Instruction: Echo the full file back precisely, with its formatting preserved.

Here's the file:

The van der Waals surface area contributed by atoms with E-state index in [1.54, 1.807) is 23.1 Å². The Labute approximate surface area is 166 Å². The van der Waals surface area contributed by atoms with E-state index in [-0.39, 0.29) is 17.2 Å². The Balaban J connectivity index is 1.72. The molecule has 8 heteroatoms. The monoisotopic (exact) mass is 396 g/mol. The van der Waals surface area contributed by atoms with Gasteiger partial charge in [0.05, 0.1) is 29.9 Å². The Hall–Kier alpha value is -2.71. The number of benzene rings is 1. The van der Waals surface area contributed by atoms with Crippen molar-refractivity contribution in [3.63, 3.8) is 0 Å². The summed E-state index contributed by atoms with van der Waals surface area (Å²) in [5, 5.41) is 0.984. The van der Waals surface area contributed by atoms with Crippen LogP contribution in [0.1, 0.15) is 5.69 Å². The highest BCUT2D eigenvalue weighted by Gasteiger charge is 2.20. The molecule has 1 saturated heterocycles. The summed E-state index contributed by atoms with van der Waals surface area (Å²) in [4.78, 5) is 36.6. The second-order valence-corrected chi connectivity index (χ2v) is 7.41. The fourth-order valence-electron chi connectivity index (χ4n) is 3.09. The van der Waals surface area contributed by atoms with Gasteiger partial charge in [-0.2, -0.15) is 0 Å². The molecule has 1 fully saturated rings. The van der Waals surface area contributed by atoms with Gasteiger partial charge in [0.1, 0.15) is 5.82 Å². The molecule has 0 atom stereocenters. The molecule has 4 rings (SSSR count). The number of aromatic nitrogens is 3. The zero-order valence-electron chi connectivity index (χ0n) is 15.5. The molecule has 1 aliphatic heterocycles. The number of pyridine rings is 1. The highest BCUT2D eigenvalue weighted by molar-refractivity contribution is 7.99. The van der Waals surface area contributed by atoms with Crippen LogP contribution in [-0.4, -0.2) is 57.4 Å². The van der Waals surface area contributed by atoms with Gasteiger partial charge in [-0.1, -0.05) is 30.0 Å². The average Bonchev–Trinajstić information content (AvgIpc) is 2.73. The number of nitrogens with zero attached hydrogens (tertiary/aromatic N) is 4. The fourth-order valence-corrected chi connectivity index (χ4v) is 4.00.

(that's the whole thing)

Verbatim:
The van der Waals surface area contributed by atoms with E-state index in [1.54, 1.807) is 23.1 Å². The Labute approximate surface area is 166 Å². The van der Waals surface area contributed by atoms with E-state index in [-0.39, 0.29) is 17.2 Å². The Balaban J connectivity index is 1.72. The molecule has 8 heteroatoms. The monoisotopic (exact) mass is 396 g/mol. The van der Waals surface area contributed by atoms with Gasteiger partial charge in [0.05, 0.1) is 29.9 Å². The Hall–Kier alpha value is -2.71. The number of benzene rings is 1. The van der Waals surface area contributed by atoms with Crippen molar-refractivity contribution in [3.63, 3.8) is 0 Å². The summed E-state index contributed by atoms with van der Waals surface area (Å²) in [5, 5.41) is 0.984. The van der Waals surface area contributed by atoms with Crippen LogP contribution in [0.1, 0.15) is 5.69 Å². The highest BCUT2D eigenvalue weighted by Gasteiger charge is 2.20. The molecule has 1 saturated heterocycles. The summed E-state index contributed by atoms with van der Waals surface area (Å²) in [4.78, 5) is 36.6. The second-order valence-corrected chi connectivity index (χ2v) is 7.41. The fourth-order valence-electron chi connectivity index (χ4n) is 3.09. The van der Waals surface area contributed by atoms with Gasteiger partial charge in [-0.2, -0.15) is 0 Å². The molecule has 1 fully saturated rings. The van der Waals surface area contributed by atoms with Gasteiger partial charge in [0.1, 0.15) is 5.82 Å². The molecule has 0 atom stereocenters. The molecule has 4 rings (SSSR count). The number of aromatic nitrogens is 3. The zero-order valence-electron chi connectivity index (χ0n) is 15.5. The molecule has 1 aliphatic heterocycles. The number of pyridine rings is 1. The highest BCUT2D eigenvalue weighted by molar-refractivity contribution is 7.99. The van der Waals surface area contributed by atoms with Crippen LogP contribution in [-0.4, -0.2) is 57.4 Å². The van der Waals surface area contributed by atoms with Gasteiger partial charge in [-0.1, -0.05) is 30.0 Å². The average Bonchev–Trinajstić information content (AvgIpc) is 2.73. The number of nitrogens with zero attached hydrogens (tertiary/aromatic N) is 4. The fourth-order valence-corrected chi connectivity index (χ4v) is 4.00.